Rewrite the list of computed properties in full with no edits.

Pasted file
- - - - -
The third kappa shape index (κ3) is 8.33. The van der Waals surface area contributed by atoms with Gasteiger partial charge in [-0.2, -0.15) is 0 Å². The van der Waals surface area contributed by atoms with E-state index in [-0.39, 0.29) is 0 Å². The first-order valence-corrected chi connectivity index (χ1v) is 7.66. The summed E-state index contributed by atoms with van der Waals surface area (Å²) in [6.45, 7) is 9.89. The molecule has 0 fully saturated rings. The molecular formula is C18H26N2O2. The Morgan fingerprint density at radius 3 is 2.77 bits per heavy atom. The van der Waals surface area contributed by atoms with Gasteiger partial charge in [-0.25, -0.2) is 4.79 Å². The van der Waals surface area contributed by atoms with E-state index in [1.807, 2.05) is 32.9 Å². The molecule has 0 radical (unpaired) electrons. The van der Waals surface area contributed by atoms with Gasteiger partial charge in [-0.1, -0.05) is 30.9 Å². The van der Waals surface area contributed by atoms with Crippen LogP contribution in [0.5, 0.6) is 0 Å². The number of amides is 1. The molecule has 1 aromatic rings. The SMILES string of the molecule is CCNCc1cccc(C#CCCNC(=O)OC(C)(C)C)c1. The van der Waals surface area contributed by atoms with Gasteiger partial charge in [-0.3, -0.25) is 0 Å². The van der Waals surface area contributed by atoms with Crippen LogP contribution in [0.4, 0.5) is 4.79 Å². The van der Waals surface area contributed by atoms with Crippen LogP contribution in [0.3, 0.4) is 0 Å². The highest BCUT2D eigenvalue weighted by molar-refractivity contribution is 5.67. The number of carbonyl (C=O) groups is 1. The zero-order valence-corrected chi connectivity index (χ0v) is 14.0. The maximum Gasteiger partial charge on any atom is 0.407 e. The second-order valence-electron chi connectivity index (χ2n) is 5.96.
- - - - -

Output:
The third kappa shape index (κ3) is 8.33. The van der Waals surface area contributed by atoms with Gasteiger partial charge in [-0.2, -0.15) is 0 Å². The van der Waals surface area contributed by atoms with E-state index in [-0.39, 0.29) is 0 Å². The first-order valence-corrected chi connectivity index (χ1v) is 7.66. The summed E-state index contributed by atoms with van der Waals surface area (Å²) in [6.45, 7) is 9.89. The molecule has 0 fully saturated rings. The molecular formula is C18H26N2O2. The Morgan fingerprint density at radius 3 is 2.77 bits per heavy atom. The van der Waals surface area contributed by atoms with Gasteiger partial charge in [-0.25, -0.2) is 4.79 Å². The van der Waals surface area contributed by atoms with E-state index in [1.807, 2.05) is 32.9 Å². The molecule has 0 radical (unpaired) electrons. The van der Waals surface area contributed by atoms with Gasteiger partial charge in [-0.1, -0.05) is 30.9 Å². The van der Waals surface area contributed by atoms with Crippen LogP contribution in [0.5, 0.6) is 0 Å². The number of amides is 1. The molecule has 1 aromatic rings. The SMILES string of the molecule is CCNCc1cccc(C#CCCNC(=O)OC(C)(C)C)c1. The van der Waals surface area contributed by atoms with Gasteiger partial charge in [-0.3, -0.25) is 0 Å². The van der Waals surface area contributed by atoms with Crippen LogP contribution in [0.4, 0.5) is 4.79 Å². The van der Waals surface area contributed by atoms with Crippen LogP contribution in [0.3, 0.4) is 0 Å². The highest BCUT2D eigenvalue weighted by molar-refractivity contribution is 5.67. The number of carbonyl (C=O) groups is 1. The zero-order valence-corrected chi connectivity index (χ0v) is 14.0. The maximum Gasteiger partial charge on any atom is 0.407 e. The second-order valence-electron chi connectivity index (χ2n) is 5.96.